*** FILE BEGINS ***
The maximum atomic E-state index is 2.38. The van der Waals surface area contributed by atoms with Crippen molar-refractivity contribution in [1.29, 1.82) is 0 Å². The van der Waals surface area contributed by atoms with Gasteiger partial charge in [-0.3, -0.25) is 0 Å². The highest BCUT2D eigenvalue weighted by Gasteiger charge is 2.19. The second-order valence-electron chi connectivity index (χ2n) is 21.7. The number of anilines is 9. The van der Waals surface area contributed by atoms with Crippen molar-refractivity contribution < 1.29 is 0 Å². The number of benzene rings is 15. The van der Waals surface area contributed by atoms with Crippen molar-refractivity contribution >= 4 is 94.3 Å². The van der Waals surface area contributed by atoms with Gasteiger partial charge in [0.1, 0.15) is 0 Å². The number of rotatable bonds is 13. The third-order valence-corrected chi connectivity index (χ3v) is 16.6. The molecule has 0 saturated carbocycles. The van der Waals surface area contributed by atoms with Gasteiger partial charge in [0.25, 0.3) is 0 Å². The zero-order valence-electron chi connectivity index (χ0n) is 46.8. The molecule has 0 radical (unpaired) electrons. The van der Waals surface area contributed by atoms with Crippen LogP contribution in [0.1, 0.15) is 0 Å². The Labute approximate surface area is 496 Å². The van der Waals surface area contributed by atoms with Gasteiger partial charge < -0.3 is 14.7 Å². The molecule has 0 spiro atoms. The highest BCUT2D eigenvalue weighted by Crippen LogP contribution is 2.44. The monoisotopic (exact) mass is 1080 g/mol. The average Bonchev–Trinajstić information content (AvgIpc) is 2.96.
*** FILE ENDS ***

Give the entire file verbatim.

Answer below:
The maximum atomic E-state index is 2.38. The van der Waals surface area contributed by atoms with Crippen molar-refractivity contribution in [1.29, 1.82) is 0 Å². The van der Waals surface area contributed by atoms with Gasteiger partial charge in [-0.3, -0.25) is 0 Å². The highest BCUT2D eigenvalue weighted by Gasteiger charge is 2.19. The second-order valence-electron chi connectivity index (χ2n) is 21.7. The number of anilines is 9. The van der Waals surface area contributed by atoms with Crippen molar-refractivity contribution < 1.29 is 0 Å². The number of benzene rings is 15. The van der Waals surface area contributed by atoms with Crippen molar-refractivity contribution >= 4 is 94.3 Å². The van der Waals surface area contributed by atoms with Gasteiger partial charge in [0.1, 0.15) is 0 Å². The number of rotatable bonds is 13. The third-order valence-corrected chi connectivity index (χ3v) is 16.6. The molecule has 0 saturated carbocycles. The van der Waals surface area contributed by atoms with Gasteiger partial charge in [0.25, 0.3) is 0 Å². The zero-order valence-electron chi connectivity index (χ0n) is 46.8. The molecule has 0 radical (unpaired) electrons. The van der Waals surface area contributed by atoms with Crippen LogP contribution in [0.1, 0.15) is 0 Å². The Labute approximate surface area is 496 Å². The van der Waals surface area contributed by atoms with Gasteiger partial charge < -0.3 is 14.7 Å². The molecule has 0 spiro atoms. The highest BCUT2D eigenvalue weighted by Crippen LogP contribution is 2.44. The monoisotopic (exact) mass is 1080 g/mol. The average Bonchev–Trinajstić information content (AvgIpc) is 2.96.